Category Archives: Advanced separation techniques for nuclear fuel reprocessing and radioactive waste treatment

The Argonne model for universal solvent extraction (AMUSE) for flowsheet design

The development of accurate predictive models is critical to the develop­ment of novel separations and to the design and refinement of existing processes. The flowsheets for each UREX+ process module were developed using the AMUSE code (Regalbuto et al., 2004). AMUSE is an updated version of the Generic TRUEX Model (GTM). The GTM was developed during the 1980s to design multistage countercurrent flowsheets for the TRUEX solvent extraction process (Vandegrift et al., 1993, 1995).

AMUSE predicts how components distribute among the aqueous and organic phases based on the compositions and characteristics of the aqueous and organic phases at given process conditions. It accomplishes this by calculating the distribution ratios, or D values, of the stream components. The predicted distribution ratios are highly accurate over a wide range of aqueous phase compositions due to the use of chemically correct models that are based on the thermodynamic activities. A countercurrent mass balance algorithm yields the final predicted elemental composition in the extraction system for both organic and aqueous phases.

The AMUSE code is composed of two major sections, SASSE and SASPE. The material balance calculations are performed in the SASSE section, which calculates multistage countercurrent flowsheets using calcu­lated distribution ratios. The SASPE section performs the distribution ratio calculations, for all of the components, based on elemental compositions and characteristics of the aqueous and organic phases. When AMUSE is used to calculate flowsheets based on the user defined input such as (1) equipment type, (2) feed compositions and locations, and (3) general flowsheet specifications (e. g., number of stages, temperature, flow rates) an iterative process among the SASSE and SASPE sections is performed as follows:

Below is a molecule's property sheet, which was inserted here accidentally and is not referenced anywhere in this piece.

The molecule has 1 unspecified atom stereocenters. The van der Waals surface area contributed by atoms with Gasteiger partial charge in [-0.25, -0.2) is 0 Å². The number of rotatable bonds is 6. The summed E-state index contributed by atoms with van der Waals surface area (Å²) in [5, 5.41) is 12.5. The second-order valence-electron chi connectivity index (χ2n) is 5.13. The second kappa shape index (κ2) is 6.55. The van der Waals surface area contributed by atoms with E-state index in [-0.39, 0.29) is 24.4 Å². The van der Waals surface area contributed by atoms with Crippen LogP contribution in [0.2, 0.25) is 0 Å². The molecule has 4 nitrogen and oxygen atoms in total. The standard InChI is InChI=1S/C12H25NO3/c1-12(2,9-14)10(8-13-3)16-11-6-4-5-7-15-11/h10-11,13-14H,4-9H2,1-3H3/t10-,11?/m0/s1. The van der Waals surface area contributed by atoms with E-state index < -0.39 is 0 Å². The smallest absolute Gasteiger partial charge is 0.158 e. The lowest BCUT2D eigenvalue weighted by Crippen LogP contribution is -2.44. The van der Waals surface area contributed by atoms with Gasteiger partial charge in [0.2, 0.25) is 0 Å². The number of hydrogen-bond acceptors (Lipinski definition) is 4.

1. The SASPE section of the model will calculate distribution ratio (D) values from stage compositions generated by SASSE.

2. The SASSE section will then refine the calculated D-values based on the compositions calculated with SASPE.

3. The iterative process continues until convergence among the two modules is achieved.

4. The output report is generated that includes the compositions of all of the components in the organic and aqueous phases for each stage of the process.

AMUSE readily calculates flowsheets for PUREX, UREX, SREX, CCD-PEG and TRUEX as it can estimate the distribution coefficients for these processes internally. Flowsheets for other solvent extraction pro­cesses, including CSSX, FPEX, and TALSPEAK can be generated using appropriate user specified D-values. AMUSE is then used to perform sen­sitivity analysis on the designed process flowsheets in order to determine the effects of flow rate variation, compositional variability, other-phase car­ryover, temperature excursions, etc. The results of the sensitivity analysis establish the process operating envelope.

Flowsheet based on the UNEX process with selective recovery of the cesium fraction

If the selective recovery of the cesium fraction from HLW is required, the work flow involves the following operations:

• Combined extraction of Cs, Sr, An and REE by the UNEX-extractant (8 stages).

• Scrubbing of the extract with a solution of 0.5 M citric acid (1 stage).

• Stripping of Sr, An and REE by a solution of 0.5 M guanidine carbonate and 20 g/l DTPA (5 stages).

• Stripping of cesium by a solution containing 5 M HNO3 and 100 g/l acetamide (6 stages).

• Regeneration of the extractant by a 10 M HNO3 solution (3 stages).

• Regeneration of the extractant by a 0.1 M HNO3 solution (1 stage).

Figure 9.4 represents a work flow with selective withdrawal of cesium which has been proven under dynamic conditions at RI and Idaho National Laboratory.

Electroreduction cell